AN ART AUCTION, a fund raising was what it started with. A beginning not so unusual as to be usual. Who could have foreseen it would end in disaster?
To be sold to the highest bidder: a Sigmar Polke drawing, two girls dancing, a page of Rothko’s sketchbook, twelve colour strips that didn’t make it into “Magenta, Black, Green on Orange”, Keith Haring’s magic marker drawing of baby being whacked with a baseball bat, two Leslie Dill poem/paintings, small etching by Remedios Vara, Peter Hugar photo of Susan Sontag and another of Cindy Lubar playing Queen Victoria, Ray Johnson collage of bunnies and bombs, Joseph Cornell box, parrot #5.
The main draw was a newly-discovered portrait of Anton Mesmer, painted in Vienna in 1777. It had a minimum bid of twenty eight million dollars, and if Sumner Redd donated his promised ten million, and all the other art sold well, the goal of adding a wing to the Arts Institute would be met.
The auction Events Planner thought it would be great fun to hire a hypnotist to perform for thirty minutes before the auction started. She told him, “Get them primed to bid on the Eckert, it comes up last.” “Should I hypnotize the audience en masse to bid higher and higher?” he joked. “Stratospheric prices make an auction more newsworthy.”
“Don’t be stupid. Just plant a seed. Mesmer popularized hypnosis in the late 1700s. Eckert created almost-abstract landscapes; the most famous oil was painted almost entirely in different tones of blue. There is an androgynous winged figure falling from what looks like sky into what looks like lake. It caused a sensation. It is lost and it may have been destroyed during Eckert’s time. Portraits were the exception and he only did them as pay-back for a favour. It’s said that Mesmer cured his blind daughter.”
He’d seen an Eckert at the Met Museum, “The Lovers”, a strange pastoral scene with the lovers surrounded by sheep and two boys watching, curious. And yes, it did have some sort of creature falling to earth from the sky, near the moon. But the hypnotist didn’t say anything now. He just wanted to be given a dollar-amount as a fee for his performance and a contract to sign his name, “Blust-O” in old-fashioned flourishing letters, capital “B” and the rest of the small alphabet swirling afterwards like mice, newly-born and straggling.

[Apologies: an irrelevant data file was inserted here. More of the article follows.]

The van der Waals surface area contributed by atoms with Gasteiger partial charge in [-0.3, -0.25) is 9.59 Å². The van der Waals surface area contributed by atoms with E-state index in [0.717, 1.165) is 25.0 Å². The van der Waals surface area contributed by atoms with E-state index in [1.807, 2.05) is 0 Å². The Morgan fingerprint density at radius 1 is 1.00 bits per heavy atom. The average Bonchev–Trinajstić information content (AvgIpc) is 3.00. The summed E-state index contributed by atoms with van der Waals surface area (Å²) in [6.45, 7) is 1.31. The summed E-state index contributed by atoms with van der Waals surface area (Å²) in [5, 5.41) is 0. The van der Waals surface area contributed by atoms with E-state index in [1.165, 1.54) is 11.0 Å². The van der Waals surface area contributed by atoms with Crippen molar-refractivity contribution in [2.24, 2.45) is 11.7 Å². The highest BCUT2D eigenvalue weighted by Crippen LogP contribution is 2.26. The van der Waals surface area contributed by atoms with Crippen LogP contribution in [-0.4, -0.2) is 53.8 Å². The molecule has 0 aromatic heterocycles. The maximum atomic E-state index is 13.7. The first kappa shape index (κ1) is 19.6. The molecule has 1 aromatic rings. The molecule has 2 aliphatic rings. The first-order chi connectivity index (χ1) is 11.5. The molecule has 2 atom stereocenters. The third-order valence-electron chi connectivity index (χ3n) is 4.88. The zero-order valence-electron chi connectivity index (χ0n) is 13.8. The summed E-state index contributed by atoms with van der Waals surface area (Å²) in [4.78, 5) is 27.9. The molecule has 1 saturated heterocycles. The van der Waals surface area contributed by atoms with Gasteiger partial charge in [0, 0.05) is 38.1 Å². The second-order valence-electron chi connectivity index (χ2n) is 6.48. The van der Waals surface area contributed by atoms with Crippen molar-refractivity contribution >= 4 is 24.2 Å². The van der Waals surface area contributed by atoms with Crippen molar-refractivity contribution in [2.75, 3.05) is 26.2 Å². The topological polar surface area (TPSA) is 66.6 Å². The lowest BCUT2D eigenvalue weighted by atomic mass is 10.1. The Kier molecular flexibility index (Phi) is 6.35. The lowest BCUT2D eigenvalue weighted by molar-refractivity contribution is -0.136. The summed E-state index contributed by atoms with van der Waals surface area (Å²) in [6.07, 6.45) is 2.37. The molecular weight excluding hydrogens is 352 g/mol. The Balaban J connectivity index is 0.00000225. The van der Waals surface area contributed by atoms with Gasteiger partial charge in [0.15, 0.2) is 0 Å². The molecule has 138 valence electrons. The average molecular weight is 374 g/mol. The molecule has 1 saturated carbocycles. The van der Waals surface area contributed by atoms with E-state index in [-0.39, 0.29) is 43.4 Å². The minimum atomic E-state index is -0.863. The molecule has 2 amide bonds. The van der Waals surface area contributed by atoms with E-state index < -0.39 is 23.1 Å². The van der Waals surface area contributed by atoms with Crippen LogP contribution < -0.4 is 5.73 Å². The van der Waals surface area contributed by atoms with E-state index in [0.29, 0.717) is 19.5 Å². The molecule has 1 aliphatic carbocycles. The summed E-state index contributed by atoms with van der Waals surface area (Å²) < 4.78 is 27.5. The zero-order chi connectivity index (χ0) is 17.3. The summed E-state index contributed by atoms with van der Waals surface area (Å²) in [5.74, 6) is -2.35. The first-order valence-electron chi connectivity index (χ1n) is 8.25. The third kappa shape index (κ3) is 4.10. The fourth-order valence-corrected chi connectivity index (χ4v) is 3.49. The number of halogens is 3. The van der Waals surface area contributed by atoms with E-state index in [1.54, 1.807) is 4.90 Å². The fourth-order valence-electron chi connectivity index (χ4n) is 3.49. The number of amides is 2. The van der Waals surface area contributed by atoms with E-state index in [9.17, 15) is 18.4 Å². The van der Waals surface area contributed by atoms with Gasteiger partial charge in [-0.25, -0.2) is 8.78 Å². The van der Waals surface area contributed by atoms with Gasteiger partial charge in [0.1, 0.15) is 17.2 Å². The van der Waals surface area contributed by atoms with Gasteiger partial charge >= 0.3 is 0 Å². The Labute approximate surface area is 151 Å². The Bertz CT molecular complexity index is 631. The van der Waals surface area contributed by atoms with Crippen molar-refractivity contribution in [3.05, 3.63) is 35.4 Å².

He knew that Sumner Redd was going to present a ten million dollar check with great ceremony at the end of the auction.
He also knew he was going to leave immediately after his performance as Blust-O, walked into BAR 89, down the block on Mercer – and became Herbert Greenhouse: a man and his other, the half he had recently stopped suppressing. He’d just learned how to alternate between his two modes, selecting the appropriate one…and inhibiting the other and vice versa. It was extraordinary (miraculous even) discovering that he wasn’t separated into two clearly defined entities – masculine and feminine – but fused into one. Each had once been unconscious of the other, the hidden part always exerting a tension, a pulling that he experienced as re-unification. Somewhere around the heart muscle, desire was flexing its own muscle.
In essence, he was Mercurius, the shape-shifter whose every quality existed in potentia. And this filled him with enormous pleasure. To be able to generate energy through the interaction of opposites – the same original elemental creative force that sprang forth from the Totality, in the Beginning.
“… cured Eckert’s blind daughter,” the Events Planner said, and then silence, into which Blust-O entered with, “How did Mesmer do it? Cure the painter’s daughter?”
“He had a system of fluids. It’s all in the auction brochure. Here. Read it.”
When she pointed to a box filled with brochures, Blust-O did nothing. The cure could be true. Or a trick. Maybe it was a miracle. Whatever happened to restore a blind girl’s sight deserved gratefulness. If you appreciated a kindness, the best thing to give in return was what was wanted and needed most. He wondered why Mesmer would want a portrait of himself holding a globe.
“How old was the girl?”
“Twelve.” “What was her name?”
“Anabella. It’s still her name.”
“All right, then. I’ll see you tomorrow night at the Event.”
“Thank you. And be sure to bring your ID card. Security is tight.”